XXVI

I’m older than I was but I still feel quite young.
Birthdays aren’t as celebratory the older I get.
It’s just another age that takes a whole year
To adjust to saying, only to have to change it
When my birthday comes along again.
There’s nothing special about turning 26
Except for health insurance and my license expires.
As a kid, I thought I would have everything 
Figured out by this age. Turns out, there’s no trick
To being an adult, everyone’s just winging it 
And processing things in the moment. 
So cheers to another year of figuring things out
As they happen and learn not to stress about
Things that haven’t happened yet. 

A Letter to Myself at 15

Dear 15-year-old Kelly,

Ten years from now, you’ll be finishing up your bachelor’s degree in English after years of trying to figure out what you want to do. You will be a published writer. You don’t realize this now but writing will become one of the most important parts of your life. Writing will help you grapple with your stutter. Writing will help you stop running away from the parts of yourself that you don’t like and refuse to accept now. Writing will help you figure out feelings you’re currently pushing down.

You’re about to embark on a journey that will last until you’re 20. Its already begun but you don’t know how it will skyrocket when you choose not to encounter your authentic self, your stutter, your sexuality, and other things. You unknowingly decide to run away from yourself because your scared of being more different than you already feel you are. You’re already feeling anxiety linger beneath the surface of your skin. When you begin running away from yourself, your anxiety will increase to an overwhelming level. You will wake up every morning, terrified to face the day. Your heightened anxiety will stay with you for the remainder for your teenage years. You know you’re different but you choose to see yourself as normal in aspects that you’re now experiencing because of medication. You still stutter even though you’re fluent. Just because you decide to look the other way doesn’t mean it doesn’t exist. But it’s how you’re coping with all that has happened to you.

The stories you choose to tell yourself now will shift as you get older. It’s only when you begin to tell yourself stories with truth in them five years from now will you stop running away yourself. You will realize how tired you are jumping from one thing to another and running around in circles for so many years. You will also realize how much of your teenage years you were mentally absent because of fear and anxiety. Fear to embrace all the parts of yourself that aren’t considered normal by societal standards. But your normal always has been and always will be a little different from everyone else’s normal.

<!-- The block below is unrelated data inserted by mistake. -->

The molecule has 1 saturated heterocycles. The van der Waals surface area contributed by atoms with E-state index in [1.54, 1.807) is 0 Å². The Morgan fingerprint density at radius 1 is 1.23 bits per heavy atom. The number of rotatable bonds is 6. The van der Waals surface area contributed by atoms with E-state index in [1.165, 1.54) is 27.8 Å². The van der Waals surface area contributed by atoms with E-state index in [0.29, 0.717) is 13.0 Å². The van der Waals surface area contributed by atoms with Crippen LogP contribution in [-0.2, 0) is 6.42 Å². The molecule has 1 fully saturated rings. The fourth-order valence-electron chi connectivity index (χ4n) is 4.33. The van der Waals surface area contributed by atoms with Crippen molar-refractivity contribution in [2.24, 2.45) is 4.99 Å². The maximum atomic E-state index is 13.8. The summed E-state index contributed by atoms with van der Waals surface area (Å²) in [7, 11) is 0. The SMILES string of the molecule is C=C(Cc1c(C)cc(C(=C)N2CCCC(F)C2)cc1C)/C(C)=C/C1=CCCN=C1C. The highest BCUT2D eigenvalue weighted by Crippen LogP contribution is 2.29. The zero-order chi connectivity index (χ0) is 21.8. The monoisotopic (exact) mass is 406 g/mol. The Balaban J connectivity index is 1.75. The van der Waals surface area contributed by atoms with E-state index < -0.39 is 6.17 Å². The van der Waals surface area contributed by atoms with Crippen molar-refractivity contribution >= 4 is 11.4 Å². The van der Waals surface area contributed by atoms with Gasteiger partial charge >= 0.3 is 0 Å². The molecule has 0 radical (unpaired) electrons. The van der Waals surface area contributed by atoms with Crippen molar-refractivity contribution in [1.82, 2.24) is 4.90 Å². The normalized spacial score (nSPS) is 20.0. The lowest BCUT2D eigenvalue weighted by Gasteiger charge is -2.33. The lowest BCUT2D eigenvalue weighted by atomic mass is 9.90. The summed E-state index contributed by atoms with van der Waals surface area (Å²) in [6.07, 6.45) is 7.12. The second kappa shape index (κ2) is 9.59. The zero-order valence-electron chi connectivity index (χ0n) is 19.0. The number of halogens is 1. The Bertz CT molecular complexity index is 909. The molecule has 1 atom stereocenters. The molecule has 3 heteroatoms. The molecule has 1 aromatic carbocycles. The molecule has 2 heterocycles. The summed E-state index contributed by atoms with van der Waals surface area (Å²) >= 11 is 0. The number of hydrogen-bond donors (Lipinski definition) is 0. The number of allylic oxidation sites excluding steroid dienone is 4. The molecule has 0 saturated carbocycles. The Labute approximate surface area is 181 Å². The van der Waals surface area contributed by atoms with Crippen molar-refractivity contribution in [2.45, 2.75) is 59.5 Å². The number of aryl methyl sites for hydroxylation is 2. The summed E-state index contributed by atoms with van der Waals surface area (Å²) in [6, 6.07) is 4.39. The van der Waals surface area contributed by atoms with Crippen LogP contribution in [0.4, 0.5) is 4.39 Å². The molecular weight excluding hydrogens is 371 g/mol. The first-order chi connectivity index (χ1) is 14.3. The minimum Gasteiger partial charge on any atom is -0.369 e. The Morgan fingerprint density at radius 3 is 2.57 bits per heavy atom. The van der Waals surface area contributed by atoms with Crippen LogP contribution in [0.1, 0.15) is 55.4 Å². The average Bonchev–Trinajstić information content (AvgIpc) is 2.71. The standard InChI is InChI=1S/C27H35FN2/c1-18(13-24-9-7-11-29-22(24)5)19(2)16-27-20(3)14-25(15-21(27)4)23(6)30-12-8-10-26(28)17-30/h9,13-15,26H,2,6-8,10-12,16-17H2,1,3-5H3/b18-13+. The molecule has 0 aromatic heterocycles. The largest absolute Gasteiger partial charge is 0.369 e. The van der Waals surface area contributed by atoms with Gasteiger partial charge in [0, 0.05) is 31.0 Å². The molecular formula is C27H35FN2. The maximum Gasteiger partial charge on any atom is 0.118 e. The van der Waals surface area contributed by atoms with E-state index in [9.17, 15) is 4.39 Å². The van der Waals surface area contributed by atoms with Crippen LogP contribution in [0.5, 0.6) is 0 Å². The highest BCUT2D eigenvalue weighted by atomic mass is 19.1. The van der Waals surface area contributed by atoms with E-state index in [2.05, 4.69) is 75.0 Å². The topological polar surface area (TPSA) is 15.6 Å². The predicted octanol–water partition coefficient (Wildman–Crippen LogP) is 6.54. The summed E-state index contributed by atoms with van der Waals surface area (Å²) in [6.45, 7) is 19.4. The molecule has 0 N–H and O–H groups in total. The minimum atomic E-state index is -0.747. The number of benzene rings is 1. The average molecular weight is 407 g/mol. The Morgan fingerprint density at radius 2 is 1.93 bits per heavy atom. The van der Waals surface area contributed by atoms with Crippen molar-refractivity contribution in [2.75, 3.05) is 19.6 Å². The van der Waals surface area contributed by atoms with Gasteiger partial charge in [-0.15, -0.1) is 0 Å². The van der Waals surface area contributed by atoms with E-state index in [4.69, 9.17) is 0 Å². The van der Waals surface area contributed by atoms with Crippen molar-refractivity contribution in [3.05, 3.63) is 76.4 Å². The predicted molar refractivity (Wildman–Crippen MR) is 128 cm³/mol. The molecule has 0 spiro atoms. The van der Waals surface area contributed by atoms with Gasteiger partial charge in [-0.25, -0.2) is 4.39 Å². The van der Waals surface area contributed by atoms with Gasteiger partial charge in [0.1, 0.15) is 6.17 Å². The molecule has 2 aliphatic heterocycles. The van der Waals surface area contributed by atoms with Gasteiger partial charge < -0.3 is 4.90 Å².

You will be okay. I promise.

Love,

25-year-old Kelly

Miracle Baby: 25 Years Later

On Saturday, the 25th of August, I will be turning 25 years old. My golden birthday. For those of you who don’t know my story, I’ll give the short version. I was supposed to be born on November 25th. My mom had a liver transplant when she was 20 weeks pregnant with me on July 1st. I was born at 27 weeks on August 25th, 1993. I weighed 2 lbs 2oz when I was born and dropped to 1 lb 7 oz shortly after. I had to spend the first five months of my lifein the hospital and I was on oxygen for the first two years of my life.

Everyone who I have told this story to over the years has responded by saying I am a Miracle Baby. I’ve known this my entire life. It’s a weird thing to live my life knowing all that of this traumatic and scary events happened that I have no recollection of. How I spent the first five months in an incubator. How it must have been for my parents to see me so helpless. How nerve-wracking it must have been to have a child who was going to have challenges beyond their control.  How worried my parents were about my later development of both walking and speech. There were so many things that could have gone wrong.

I know how lucky I am to be here. I know that had it been just a few years earlier, I would not have survived. I arrived at just the right moment where medical technology knew how to help premature babies have a good chance of surviving. Though I’ve developed later than most people throughout my entire life and I have chronic obstructive pulmonary disease that began as bronchopulmonary dysplasia when I was an infant, I’m so fortunate to not have any serious problems that have stuck with me from being born three months early.

We all have stories and events that define our lives. Miracle Baby was put on me long before I could comprehend anything about life. It’s been a part of who I am. I don’t know what life is like without this story that’s still mindblowing to understand. Every so often, I will stop and think, that really happened. It’s crazy to think about. I’ve been given a unique perspective from what happened to me when I was a baby. Every year on November 25th, I give a little moment to the day that seems so far away from my actual birthday. I think about the person I could have been had I been born on that date. But I’m also thankful for the person I am and for the life I’m so fortunate to live.

On my birthday, I always watch the news broadcast that was done on my early arrival. My mom and dad had a news story on them a month earlier to talk about my mother’s liver transplant while being pregnant. The first few years I would watch the news broadcast, I would think I was looking at someone else’s life because that’s the only way my young mind could comprehend this incredible story. It was only when I turned 12 that I began to process the fact that this story is mine, that little baby that looks like a tiny baby doll is me. This year on my golden birthday, I’m reflecting on how far I’ve come in the last twenty-five years and how all that I’ve gone through has only made me stronger.